As we’ve suggested before, there is an underlying problem with many proprietary systems – such as Facebook – because information inside of them tends to get trapped. Information flows in but not so easily back out.
This can be very frustrating for users who wish that the highly personal data stored in social networks could be transferred to other applications for other uses. Indeed, Google reportedly has plans to compete with Facebook by ending this frustration and providing a more open social networking platform.
However, it’s easy to overlook the ways in which Facebook does actually allow data to flow out of its system. An application sent to us yesterday evening called FriendCSV serves as a reminder in this regard. While it may be no surprise to Facebook application developers, FriendCSV can pull out a lot of information about your friends and store it in a comma-separated values (CSV) file that you can then load into a spreadsheet program like Excel.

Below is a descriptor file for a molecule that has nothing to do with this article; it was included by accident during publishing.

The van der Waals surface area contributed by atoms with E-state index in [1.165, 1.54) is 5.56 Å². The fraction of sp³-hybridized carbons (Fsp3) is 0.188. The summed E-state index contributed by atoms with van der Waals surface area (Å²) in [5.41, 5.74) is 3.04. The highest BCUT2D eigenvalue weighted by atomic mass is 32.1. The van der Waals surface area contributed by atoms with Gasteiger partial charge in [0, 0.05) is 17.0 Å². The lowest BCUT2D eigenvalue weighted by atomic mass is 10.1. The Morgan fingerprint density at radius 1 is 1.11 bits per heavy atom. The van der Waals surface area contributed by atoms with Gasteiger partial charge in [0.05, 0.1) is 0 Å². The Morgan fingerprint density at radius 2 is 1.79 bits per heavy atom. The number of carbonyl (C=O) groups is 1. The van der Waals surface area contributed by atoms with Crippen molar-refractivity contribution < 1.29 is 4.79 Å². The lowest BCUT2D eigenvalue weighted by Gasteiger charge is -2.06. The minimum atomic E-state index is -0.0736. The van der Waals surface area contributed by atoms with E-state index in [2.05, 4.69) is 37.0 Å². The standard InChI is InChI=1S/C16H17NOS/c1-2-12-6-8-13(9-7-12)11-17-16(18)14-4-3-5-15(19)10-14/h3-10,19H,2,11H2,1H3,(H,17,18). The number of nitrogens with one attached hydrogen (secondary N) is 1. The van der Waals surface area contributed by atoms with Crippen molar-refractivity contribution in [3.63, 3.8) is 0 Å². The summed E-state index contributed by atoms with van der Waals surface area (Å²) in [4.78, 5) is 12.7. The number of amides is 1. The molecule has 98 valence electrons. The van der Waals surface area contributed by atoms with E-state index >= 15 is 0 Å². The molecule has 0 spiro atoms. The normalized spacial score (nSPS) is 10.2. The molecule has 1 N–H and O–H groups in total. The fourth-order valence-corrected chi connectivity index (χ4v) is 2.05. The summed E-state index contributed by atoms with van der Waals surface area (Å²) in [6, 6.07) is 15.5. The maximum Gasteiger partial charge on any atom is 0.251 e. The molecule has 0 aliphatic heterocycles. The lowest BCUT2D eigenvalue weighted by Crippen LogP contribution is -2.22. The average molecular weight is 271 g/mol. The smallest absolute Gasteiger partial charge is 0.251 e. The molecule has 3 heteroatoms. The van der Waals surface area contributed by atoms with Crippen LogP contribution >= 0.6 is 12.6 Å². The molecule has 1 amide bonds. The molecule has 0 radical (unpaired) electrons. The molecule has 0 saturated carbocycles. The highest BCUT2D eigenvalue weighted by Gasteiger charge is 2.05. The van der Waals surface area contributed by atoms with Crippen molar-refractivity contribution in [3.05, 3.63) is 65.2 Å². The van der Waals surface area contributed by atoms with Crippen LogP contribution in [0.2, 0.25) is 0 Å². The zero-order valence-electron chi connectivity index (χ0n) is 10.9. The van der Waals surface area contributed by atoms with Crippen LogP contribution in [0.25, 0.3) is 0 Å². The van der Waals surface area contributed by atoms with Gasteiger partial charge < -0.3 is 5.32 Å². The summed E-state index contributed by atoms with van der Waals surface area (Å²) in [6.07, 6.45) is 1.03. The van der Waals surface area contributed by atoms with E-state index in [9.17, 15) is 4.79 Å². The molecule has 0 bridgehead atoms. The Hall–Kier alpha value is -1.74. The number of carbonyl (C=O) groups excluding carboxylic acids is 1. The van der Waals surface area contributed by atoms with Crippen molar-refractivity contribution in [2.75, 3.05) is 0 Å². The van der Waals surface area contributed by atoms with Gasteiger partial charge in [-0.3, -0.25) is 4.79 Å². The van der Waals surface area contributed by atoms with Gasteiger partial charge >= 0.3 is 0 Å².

The following information about your friends can be extracted, regardless of whether they’ve installed the program themselves: user ID, name, sex, birthday, about information, current location, hometown, profile URL, portrait URL, high school, education, work experience, and affiliations. The developers of FriendCSV says that they could pull out even more information than these 13 fields; contact information (such as email addresses) is apparently the only type of profile information that Facebook prevents users from extracting.
The developers are aware of only a few other Facebook applications that pull out information like this: Birthday Exporter, which dumps birthdays to Google calendar, Birthdays to iCal Exporter, which does the same for iCal. Another application purportedly exports all your friends’ photo albums to a ZIP file but doesn’t currently work.